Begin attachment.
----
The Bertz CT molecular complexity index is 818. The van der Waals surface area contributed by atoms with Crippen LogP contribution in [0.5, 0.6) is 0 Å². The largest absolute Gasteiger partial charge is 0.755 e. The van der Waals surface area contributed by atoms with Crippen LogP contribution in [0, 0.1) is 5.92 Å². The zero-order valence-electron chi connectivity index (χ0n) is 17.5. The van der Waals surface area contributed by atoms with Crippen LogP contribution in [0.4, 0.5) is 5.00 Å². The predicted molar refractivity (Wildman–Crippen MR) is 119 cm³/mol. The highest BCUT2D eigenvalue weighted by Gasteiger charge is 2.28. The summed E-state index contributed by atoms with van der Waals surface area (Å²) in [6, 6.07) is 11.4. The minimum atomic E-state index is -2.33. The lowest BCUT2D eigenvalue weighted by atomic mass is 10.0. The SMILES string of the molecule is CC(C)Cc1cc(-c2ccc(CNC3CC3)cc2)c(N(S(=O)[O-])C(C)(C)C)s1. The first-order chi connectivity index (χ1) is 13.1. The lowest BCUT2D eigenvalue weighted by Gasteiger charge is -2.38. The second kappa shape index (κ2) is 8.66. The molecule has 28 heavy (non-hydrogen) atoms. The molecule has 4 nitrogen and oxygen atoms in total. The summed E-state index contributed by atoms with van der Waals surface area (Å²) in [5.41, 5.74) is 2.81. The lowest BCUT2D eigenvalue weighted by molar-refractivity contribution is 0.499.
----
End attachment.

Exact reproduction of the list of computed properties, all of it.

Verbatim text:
The Bertz CT molecular complexity index is 818. The van der Waals surface area contributed by atoms with Crippen LogP contribution in [0.5, 0.6) is 0 Å². The largest absolute Gasteiger partial charge is 0.755 e. The van der Waals surface area contributed by atoms with Crippen LogP contribution in [0, 0.1) is 5.92 Å². The zero-order valence-electron chi connectivity index (χ0n) is 17.5. The van der Waals surface area contributed by atoms with Crippen LogP contribution in [0.4, 0.5) is 5.00 Å². The predicted molar refractivity (Wildman–Crippen MR) is 119 cm³/mol. The highest BCUT2D eigenvalue weighted by Gasteiger charge is 2.28. The summed E-state index contributed by atoms with van der Waals surface area (Å²) in [6, 6.07) is 11.4. The minimum atomic E-state index is -2.33. The lowest BCUT2D eigenvalue weighted by atomic mass is 10.0. The SMILES string of the molecule is CC(C)Cc1cc(-c2ccc(CNC3CC3)cc2)c(N(S(=O)[O-])C(C)(C)C)s1. The first-order chi connectivity index (χ1) is 13.1. The lowest BCUT2D eigenvalue weighted by Gasteiger charge is -2.38. The second kappa shape index (κ2) is 8.66. The molecule has 28 heavy (non-hydrogen) atoms. The molecule has 4 nitrogen and oxygen atoms in total. The summed E-state index contributed by atoms with van der Waals surface area (Å²) in [5.41, 5.74) is 2.81. The lowest BCUT2D eigenvalue weighted by molar-refractivity contribution is 0.499.